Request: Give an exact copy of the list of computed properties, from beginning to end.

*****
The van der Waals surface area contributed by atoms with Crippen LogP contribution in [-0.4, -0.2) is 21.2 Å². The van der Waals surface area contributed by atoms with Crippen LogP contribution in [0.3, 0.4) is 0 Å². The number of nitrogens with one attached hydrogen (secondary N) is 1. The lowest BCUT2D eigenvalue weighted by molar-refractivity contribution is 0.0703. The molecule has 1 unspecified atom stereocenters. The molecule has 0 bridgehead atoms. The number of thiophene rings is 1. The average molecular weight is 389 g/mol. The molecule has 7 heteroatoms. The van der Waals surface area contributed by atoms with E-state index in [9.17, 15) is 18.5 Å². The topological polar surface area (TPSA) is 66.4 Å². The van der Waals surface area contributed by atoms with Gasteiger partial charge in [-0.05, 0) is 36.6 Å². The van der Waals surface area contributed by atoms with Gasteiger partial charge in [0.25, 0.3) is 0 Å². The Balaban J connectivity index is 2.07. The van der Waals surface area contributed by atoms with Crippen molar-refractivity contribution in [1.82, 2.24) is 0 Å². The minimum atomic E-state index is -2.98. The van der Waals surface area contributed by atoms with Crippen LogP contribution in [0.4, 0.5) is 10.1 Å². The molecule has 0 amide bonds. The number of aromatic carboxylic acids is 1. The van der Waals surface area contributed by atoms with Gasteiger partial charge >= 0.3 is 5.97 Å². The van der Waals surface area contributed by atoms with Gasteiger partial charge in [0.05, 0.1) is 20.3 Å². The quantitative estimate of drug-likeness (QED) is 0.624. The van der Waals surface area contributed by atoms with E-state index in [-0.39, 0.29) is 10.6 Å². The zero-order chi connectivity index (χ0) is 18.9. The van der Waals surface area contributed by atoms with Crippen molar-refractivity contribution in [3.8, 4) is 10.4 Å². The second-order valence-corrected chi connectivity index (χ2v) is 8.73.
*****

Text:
The van der Waals surface area contributed by atoms with Crippen LogP contribution in [-0.4, -0.2) is 21.2 Å². The van der Waals surface area contributed by atoms with Crippen LogP contribution in [0.3, 0.4) is 0 Å². The number of nitrogens with one attached hydrogen (secondary N) is 1. The lowest BCUT2D eigenvalue weighted by molar-refractivity contribution is 0.0703. The molecule has 1 unspecified atom stereocenters. The molecule has 0 bridgehead atoms. The number of thiophene rings is 1. The average molecular weight is 389 g/mol. The molecule has 7 heteroatoms. The van der Waals surface area contributed by atoms with E-state index in [9.17, 15) is 18.5 Å². The topological polar surface area (TPSA) is 66.4 Å². The van der Waals surface area contributed by atoms with Gasteiger partial charge in [-0.05, 0) is 36.6 Å². The van der Waals surface area contributed by atoms with Gasteiger partial charge in [0.25, 0.3) is 0 Å². The Balaban J connectivity index is 2.07. The van der Waals surface area contributed by atoms with Crippen molar-refractivity contribution in [1.82, 2.24) is 0 Å². The minimum atomic E-state index is -2.98. The van der Waals surface area contributed by atoms with Crippen LogP contribution in [0.4, 0.5) is 10.1 Å². The molecule has 0 amide bonds. The number of aromatic carboxylic acids is 1. The van der Waals surface area contributed by atoms with Gasteiger partial charge >= 0.3 is 5.97 Å². The van der Waals surface area contributed by atoms with Gasteiger partial charge in [0.05, 0.1) is 20.3 Å². The quantitative estimate of drug-likeness (QED) is 0.624. The van der Waals surface area contributed by atoms with E-state index in [-0.39, 0.29) is 10.6 Å². The zero-order chi connectivity index (χ0) is 18.9. The van der Waals surface area contributed by atoms with Crippen molar-refractivity contribution in [3.8, 4) is 10.4 Å². The second-order valence-corrected chi connectivity index (χ2v) is 8.73.